Fr. Charles Brandt lives as a hermit on Vancouver Island, British Columbia. He is active in the bioregional movement and in work that is underway to preserve the landscape in his Pacific Northwest location.
“It’s the right thing to do.” In the past several years this has been a favorite statement of intent by politicians, environmentalists, etc. Recently, President Obama used these words in addressing a group in Indonesia. What does "it’s the right thing mean?" The statement has ethical if not moral implications.
As our community and other communities grapple with environmental issues that effect us as a community, and by extension the very land itself (which includes the soil, water, plants, and animal life and the atmosphere as well), we look for solutions to these issues. We seek a way to resolve them, whether it be politically, scientifically, socially or philosophically – or a combination of the above. In these discussions, Watersheds are a common concern.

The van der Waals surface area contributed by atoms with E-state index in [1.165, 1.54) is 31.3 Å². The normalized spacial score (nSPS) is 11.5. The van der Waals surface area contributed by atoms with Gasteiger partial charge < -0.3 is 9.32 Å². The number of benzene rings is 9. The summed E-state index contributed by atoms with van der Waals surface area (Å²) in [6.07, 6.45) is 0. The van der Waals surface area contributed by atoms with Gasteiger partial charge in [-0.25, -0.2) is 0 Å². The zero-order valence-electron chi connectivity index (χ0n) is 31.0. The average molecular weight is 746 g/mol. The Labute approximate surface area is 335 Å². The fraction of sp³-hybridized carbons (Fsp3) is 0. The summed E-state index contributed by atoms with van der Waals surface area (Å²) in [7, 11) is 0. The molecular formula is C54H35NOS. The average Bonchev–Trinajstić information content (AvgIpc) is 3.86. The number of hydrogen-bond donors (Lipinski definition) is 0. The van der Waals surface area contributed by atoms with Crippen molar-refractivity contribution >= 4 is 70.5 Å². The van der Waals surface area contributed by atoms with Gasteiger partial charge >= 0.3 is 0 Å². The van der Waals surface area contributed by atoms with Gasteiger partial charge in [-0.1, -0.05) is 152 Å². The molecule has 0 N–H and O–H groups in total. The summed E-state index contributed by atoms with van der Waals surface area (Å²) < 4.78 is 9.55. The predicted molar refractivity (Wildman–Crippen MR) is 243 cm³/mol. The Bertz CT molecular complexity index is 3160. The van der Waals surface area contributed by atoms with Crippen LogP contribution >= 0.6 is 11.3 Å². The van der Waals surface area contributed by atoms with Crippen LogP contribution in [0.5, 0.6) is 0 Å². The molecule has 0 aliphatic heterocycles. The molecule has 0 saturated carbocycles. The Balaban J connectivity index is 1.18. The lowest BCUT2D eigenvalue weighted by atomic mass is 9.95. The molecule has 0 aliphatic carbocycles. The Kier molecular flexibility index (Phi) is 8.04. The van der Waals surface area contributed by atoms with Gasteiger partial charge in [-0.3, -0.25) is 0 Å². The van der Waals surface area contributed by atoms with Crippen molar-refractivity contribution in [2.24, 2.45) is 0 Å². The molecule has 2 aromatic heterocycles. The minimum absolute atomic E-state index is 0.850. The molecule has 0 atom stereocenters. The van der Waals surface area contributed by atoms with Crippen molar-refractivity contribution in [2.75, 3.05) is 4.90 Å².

The philosophical or Zen approach in resolving these issues is worth considering. It is helpful to understand that the land, a watershed, is a sacramental commons, a sacred commons.
Edwin Grieve, vice-chairman of our Courtenay/Comox Regional Board asked me to speak briefly about sacred or sacramental commons at a recent forum of farmers, foresters, and fishermen which he convened at the regional board office. Sacred Commons had come up briefly at one of our Oyster River Watershed Management Committee meetings when the forest companies were present and I suggested that a watershed was a sacred commons. Curtis Schofield picked up on that and perhaps inspired Edwin Grieve to make this request.
We say: Charlottesville reveals the weeping wound of racism. What do we, the American Catholic faith community, do next? Read the editorial.
Catholic bishops of the Northwest in their 1992 pastoral letter were concerned about the pollution of the Columbia river caused by a nuclear power plant, by the placement of dams in the river, etc. In their pastoral they stated that the watershed belongs to every one, that it belongs to no one: All have rights: the winter wren, aboriginal people, loggers, farmers: that we must respect these rights. They referred to the watershed as s sacramental commons.t